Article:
Star Wars: Knights of the Old Republic II is stronger in the Force than most Star Wars fans realize…
In the Original Trilogy, the eternal war between Darkness and Light screamed across the galaxy as the Rebel Alliance and Galactic Empire fought for total hegemonic domination. There was never any question as to which side had torn down what took millennia to build. Never any question who was fighting to restore democratic rule to the oppressed trillions suffering beneath an iron boot.
They told a narrative of save-the-galaxy-and-get-the-girl heroism painted in the same black and white hues storytellers have used for centuries. Yet, through solid writing, directing and taking the best bits of the greatest stories ever told, Star Wars has managed to carve a place in human history as one of our most preeminent cultural icons.
It’s forged some of Sci-Fi’s most enduring and memorable moments, both in the movies and beyond. Among these are Knights of the Old Republic and its inheritor, Knights of the Old Republic II: The Sith Lords. Depending on who you talk to, one represents a shining beacon upon a hill while the other is little more than half-baked trash worthy of little more than Bantha Fodder.
While both games are true to their origins and embody everything that made the Original Trilogy a masterpiece, TSL delves into the deeper philosophies of Jedi and Sith doctrine. KoTOR had a very classic story. It was your clear cut adventure mixed with Star Wars tropes: you’re a no-name soldier who survives a crash, rescues a legendary Jedi, becomes a Jedi, learns he used to be Lord of the Sith, defeats the new Sith Lord and saves the galaxy all by himself. And there’s nothing wrong with that; it’s a very enjoyable and well done game.
TSL, however, takes those familiar tropes and flips them like a coin. There’s no themes of heroism, clearly identifiable good vs evil, or understanding character motivations. There is only betrayal, secrecy, revenge and death.
The concept of morality is spat on and scorned, asking questions KoTOR and the movies never did: what does it mean to be strong, to be wise, to be good? Aside from a handful of people, most want you dead, gone or are using you as a means to an end. Everyone else doesn’t really even care you’re there. The life you once knew not only banished you, it’s now rotted and in the past.
TSL gave us a dark and noir-ish take on the Star Wars we really haven’t been given before. And though you save the galaxy, it never really feels like it. In the end, all that really changes is the long standing grudge match between the Exile and Sith comes to a close.
Even your companions have their dirty little secrets once you dig past the surface. KoTOR gave us Bastila, Carth, Jolee, Juhani, Mission and Zaalbar on team goody two shoes. Canderous and HK are really the only “evil” companions.
Bastila falls but can be redeemed, Carth is a cold but caring Republic soldier and Mission is the Tweliek Aladdin swept into a galaxy changing adventure. Aside from some easily forgettable side quests and HK, they’re like that college roommate you don’t really talk to. In TSL, your party has far more intrigue and mystique.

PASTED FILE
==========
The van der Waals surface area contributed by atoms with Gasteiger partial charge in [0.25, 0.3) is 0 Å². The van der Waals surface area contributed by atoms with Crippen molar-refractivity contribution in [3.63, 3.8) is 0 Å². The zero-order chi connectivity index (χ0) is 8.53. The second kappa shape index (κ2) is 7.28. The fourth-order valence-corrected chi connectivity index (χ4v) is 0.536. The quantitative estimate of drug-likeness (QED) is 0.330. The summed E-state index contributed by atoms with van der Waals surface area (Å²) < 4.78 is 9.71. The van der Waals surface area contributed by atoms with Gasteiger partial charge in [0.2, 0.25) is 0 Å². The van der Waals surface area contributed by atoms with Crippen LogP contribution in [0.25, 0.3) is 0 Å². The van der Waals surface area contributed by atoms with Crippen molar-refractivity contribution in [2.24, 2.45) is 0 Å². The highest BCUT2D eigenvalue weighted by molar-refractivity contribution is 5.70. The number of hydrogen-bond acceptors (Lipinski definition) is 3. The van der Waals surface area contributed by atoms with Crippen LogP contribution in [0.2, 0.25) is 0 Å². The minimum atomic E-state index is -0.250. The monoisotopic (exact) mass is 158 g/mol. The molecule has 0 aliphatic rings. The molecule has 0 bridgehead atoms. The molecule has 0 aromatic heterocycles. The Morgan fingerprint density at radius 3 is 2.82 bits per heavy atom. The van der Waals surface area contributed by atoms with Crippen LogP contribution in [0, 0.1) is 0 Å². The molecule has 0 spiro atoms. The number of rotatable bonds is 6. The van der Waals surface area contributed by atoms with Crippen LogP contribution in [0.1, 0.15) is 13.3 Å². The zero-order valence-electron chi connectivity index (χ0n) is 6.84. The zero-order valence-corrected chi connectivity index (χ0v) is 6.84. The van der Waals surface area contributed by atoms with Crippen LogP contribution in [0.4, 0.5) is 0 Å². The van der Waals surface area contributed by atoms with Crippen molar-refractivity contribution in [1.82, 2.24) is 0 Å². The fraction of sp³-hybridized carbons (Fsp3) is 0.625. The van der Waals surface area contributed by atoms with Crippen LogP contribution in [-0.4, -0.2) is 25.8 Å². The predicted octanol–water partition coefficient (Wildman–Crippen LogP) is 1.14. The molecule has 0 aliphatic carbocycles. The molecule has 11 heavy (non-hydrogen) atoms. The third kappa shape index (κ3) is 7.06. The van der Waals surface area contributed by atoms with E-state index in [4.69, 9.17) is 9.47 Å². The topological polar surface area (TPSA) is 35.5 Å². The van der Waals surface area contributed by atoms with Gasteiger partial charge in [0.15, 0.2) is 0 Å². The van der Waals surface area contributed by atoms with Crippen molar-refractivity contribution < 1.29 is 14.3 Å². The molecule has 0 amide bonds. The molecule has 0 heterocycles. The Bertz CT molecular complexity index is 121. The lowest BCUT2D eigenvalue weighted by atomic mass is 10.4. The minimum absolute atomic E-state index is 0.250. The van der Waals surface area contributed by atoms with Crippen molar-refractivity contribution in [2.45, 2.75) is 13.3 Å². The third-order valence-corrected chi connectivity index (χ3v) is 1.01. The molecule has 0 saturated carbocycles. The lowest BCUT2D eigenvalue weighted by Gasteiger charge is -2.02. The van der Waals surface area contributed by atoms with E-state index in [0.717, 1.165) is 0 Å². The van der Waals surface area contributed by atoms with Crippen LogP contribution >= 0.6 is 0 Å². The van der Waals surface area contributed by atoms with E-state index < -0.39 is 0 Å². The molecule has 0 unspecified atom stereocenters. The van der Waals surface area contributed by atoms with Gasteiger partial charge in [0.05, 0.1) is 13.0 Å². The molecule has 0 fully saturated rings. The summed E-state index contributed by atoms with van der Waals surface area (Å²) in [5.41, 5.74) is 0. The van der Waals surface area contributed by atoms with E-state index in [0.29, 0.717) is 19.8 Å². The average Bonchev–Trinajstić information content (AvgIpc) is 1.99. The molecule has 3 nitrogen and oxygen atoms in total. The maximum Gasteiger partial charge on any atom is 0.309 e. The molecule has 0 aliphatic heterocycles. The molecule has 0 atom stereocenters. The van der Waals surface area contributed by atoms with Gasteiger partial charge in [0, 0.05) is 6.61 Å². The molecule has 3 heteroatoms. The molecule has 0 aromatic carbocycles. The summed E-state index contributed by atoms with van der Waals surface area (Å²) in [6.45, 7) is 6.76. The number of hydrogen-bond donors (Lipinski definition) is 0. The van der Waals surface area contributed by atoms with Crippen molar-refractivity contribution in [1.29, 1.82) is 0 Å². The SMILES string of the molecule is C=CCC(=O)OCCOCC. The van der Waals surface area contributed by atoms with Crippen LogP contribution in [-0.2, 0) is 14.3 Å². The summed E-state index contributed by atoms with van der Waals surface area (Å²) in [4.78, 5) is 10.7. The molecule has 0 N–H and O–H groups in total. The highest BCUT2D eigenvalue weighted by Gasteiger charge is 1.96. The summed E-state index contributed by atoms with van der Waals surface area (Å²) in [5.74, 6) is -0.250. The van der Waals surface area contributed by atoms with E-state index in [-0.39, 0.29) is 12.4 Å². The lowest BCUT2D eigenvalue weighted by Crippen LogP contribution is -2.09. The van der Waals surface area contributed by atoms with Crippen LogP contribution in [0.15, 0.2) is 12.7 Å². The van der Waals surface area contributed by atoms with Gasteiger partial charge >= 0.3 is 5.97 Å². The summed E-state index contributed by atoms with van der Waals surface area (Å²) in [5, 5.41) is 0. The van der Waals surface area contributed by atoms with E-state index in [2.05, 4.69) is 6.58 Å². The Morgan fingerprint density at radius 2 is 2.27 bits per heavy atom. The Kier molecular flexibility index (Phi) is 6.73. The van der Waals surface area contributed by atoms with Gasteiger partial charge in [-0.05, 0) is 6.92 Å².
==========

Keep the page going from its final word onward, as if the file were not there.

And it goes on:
Atton initially seems like Han Solo analogue, but there’s far more to him than a quick wit and trigger finger. And of course, there’s Kreia. She’s a force sensitive old woman who holds no clear allegiances, to either Darkness or Light. Even when we learn she’s Sith, her philosophy doesn’t match usual Sith doctrine. Jedi and Sith alike would denounce her views.
Character interactions with Darth Sion felt more in-depth and less like talking to a stereotypical evil villain. Malak had his moments, but Sion expressed his feelings in a much more complex way. Despite being dedicated to the utter eradication of the Jedi, his thirst for power blinded him to the teachings of true Sith dogma.
And his motives were often unpredictable. Sion showed mercy to Kreia on the Harbinger and allowed the Exile to flee from him on Korriban — something Malak never would have done. It’s never really explained why either, but neither are other significant events. Information is scarce and sometimes the answer to your questions are nowhere to be found.
Most of all, your understanding of every major plot point that’s occurring is constantly shifting as your understanding of the past expands. In KoTOR when you skip dialogue or pay it no mind you don’t really lose out on anything. TSL’s advanced storytelling techniques make you work to create the awareness necessary to enhance your experience and understanding of the game.
This is where much of the divide in opinion comes from. Plenty of players find the complex story difficult to get into, even after installing the Restored Content Mod. The way TSL is told coupled with its rush to completion contributes much of the confusion and frustration at a game that already had high expectations given the reputation of it’s predecessor. Once you become accommodated to the history and dynamics though, Obsidian’s ambition for TSL outshines it’s faults and flaws.